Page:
I betrayed my confusion to him and replied, “For what reason?” He continued to circle menacingly and croaked back, “Any reason!”

What happened next? He just rode away.
Weird.

I finished walking to work and notified the police of what had just occurred. I was fine. No injuries, other than those inflicted on my Ipod which had been spurned to the ground when the guy checked me with his bike. The police didn’t apprehend the guy, but it was of no real consequence to me. I was fine and just thankful it wasn’t worse (i.e. what if the guy had a weapon?). This was a wake-up call to the reality that random, unexpected violence can happen anywhere at any time.

Though undoubtedly this was a strange happening, in my book it could not be counted as a street altercation. Still, I wondered whether there were lessons in violence to be salvaged from it. There were:

What I did Wrong
1. Situational awareness error. I was not at all paying attention to my environment. My Ipod was blaring metal. Had it been off or playing at lower volume I may have picked up on the threat before he got close enough to ram me with his bike. Keeping my head on a steady swivel was also an easy and more valuable fix. Visual orientation to what is going on is more important than sound, especially in a gun-fight (so I’m told). I noted the need to be more aware of what is going on around me as well as awareness of what I am doing. Shinobi Fact: Master anything and all that you can. This instruction descends to us down through the centuries from Natori Masazumi. A shinobi would study himself and how his own mind worked in order to understand others, recognize the limitations of oneself, and the gaps intrinsic to one’s psychology.

2. Disturbed inner state. I was overwhelmed with the ambush. My emotions were all over the place. I was angry, anxious, fearful, and compassionate at the same time. This was a really awkward position to be in. I did not have the intense focus necessary to deal with the threat swiftly, nor did I have the tools at the time to resolve the situation with minimal violence. I had briefly thought about rushing the guy to knock him off his bike, but my mind hesitated with numerous ‘what ifs’. Ultimately I proceeded to keep walking and use verbal de-escalation. Looking back, I don’t recall if this was a conscious decision or not. I just asked a question (not yelling but with relative calm). I noted a development of mental focus for situations like this was a worthy investment of my time. I took up meditation and visualization practices. Fear and anxiety are natural in ambush encounters and even mutual altercations, but one should learn to not allow emotions to overwhelm oneself because it will distort thinking and action. Shinobi Fact: Masazumi exalts a serene, calm mind as a benefactor to your reasoning and strategy.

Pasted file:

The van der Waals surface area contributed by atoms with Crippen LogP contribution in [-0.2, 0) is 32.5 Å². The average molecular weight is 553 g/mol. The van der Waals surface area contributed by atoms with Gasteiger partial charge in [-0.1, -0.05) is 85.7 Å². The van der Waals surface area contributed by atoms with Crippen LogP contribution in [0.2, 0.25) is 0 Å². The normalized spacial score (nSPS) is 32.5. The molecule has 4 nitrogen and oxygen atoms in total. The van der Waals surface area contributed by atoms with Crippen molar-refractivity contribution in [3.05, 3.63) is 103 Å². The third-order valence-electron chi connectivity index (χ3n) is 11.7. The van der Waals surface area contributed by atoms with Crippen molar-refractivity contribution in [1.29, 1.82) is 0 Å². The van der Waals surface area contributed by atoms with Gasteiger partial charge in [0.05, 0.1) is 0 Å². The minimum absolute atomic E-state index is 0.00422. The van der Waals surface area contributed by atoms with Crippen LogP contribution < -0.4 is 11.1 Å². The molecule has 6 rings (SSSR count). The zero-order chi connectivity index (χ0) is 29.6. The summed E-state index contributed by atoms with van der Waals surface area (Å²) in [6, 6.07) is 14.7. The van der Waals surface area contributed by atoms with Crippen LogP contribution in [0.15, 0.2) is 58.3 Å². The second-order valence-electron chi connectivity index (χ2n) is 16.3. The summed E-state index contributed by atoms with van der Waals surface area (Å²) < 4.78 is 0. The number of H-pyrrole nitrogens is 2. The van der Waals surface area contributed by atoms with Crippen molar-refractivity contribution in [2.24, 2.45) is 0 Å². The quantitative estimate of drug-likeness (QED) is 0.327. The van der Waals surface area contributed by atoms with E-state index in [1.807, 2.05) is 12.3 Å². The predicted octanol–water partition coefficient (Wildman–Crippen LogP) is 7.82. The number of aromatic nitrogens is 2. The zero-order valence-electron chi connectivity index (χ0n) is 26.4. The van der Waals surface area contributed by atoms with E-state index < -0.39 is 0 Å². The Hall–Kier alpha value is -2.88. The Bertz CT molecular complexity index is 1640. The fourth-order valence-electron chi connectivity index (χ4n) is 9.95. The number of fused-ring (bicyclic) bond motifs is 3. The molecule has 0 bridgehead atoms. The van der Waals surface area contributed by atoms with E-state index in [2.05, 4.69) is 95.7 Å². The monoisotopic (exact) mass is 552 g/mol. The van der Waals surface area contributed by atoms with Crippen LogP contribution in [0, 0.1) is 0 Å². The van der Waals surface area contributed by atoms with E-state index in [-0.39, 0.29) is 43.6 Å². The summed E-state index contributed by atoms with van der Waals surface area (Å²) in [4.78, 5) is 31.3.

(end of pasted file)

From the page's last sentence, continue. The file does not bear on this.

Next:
3. Used the same route to work. I walked the same path to work each day of the week. This was a big mistake. For all I know, this man had been accustomed to seeing me on my route and might have even planned an assault. If not, it would have still served me to change up my routine (which I did) and make my presence in the area unpredictable. Had I taken a different route, the situation might not have transpired. Shinobi Fact: A shinobi would travel as many paths in his area as he could to gain meaningful intelligence of the area.

Note that none of the above mistakes have anything to do with the actual act of inflicting violence on another. The mistakes I made were all mental in nature.

This event aided my self-development by elucidating flaws in my defense disposition. Notable changes in lifestyle I have made which specifically relate to this even include:

1. I scan my surroundings
2. I know an ambush can occur anywhere
3. I carry weapons in case the scaling up of force becomes necessary
4. I know how easily a potential assailant can conceal a weapon and deploy it
5. I am unpredictable in my routines
6. I strive to control my emotions
7. I recognize violence is not always the appropriate solution against violence
8. I train to be more ready for the physiological effects of adrenaline
9. I keep learning about violence

I am thankful to my assailant for giving me these lessons.

What I have observed in modern ‘ninjutsu’ dojos typically constitutes a colorful reanimation of Japanese history (albeit quite dilute in many instances). This claim is not informed by an academic acumen steeped in the real history of Japan, but more a reason which perceives all history and historical imitations as dubious on some level.